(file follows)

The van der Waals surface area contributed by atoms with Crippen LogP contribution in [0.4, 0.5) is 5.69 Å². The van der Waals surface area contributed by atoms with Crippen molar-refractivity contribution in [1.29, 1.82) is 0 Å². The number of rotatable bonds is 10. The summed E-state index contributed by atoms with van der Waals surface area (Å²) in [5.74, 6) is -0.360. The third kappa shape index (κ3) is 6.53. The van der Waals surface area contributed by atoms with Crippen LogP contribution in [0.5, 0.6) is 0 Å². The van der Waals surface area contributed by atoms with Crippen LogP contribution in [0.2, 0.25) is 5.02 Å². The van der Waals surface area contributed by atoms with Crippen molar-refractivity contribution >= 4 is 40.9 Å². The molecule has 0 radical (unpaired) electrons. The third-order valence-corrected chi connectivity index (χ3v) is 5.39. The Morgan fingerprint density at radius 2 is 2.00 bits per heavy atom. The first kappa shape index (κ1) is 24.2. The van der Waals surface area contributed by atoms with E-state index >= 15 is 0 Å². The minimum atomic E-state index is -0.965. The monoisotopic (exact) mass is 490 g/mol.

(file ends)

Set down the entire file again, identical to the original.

The van der Waals surface area contributed by atoms with Crippen LogP contribution in [0.4, 0.5) is 5.69 Å². The van der Waals surface area contributed by atoms with Crippen molar-refractivity contribution in [1.29, 1.82) is 0 Å². The number of rotatable bonds is 10. The summed E-state index contributed by atoms with van der Waals surface area (Å²) in [5.74, 6) is -0.360. The third kappa shape index (κ3) is 6.53. The van der Waals surface area contributed by atoms with Crippen LogP contribution in [0.5, 0.6) is 0 Å². The van der Waals surface area contributed by atoms with Crippen LogP contribution in [0.2, 0.25) is 5.02 Å². The van der Waals surface area contributed by atoms with Crippen molar-refractivity contribution >= 4 is 40.9 Å². The molecule has 0 radical (unpaired) electrons. The third-order valence-corrected chi connectivity index (χ3v) is 5.39. The Morgan fingerprint density at radius 2 is 2.00 bits per heavy atom. The first kappa shape index (κ1) is 24.2. The van der Waals surface area contributed by atoms with E-state index >= 15 is 0 Å². The minimum atomic E-state index is -0.965. The monoisotopic (exact) mass is 490 g/mol.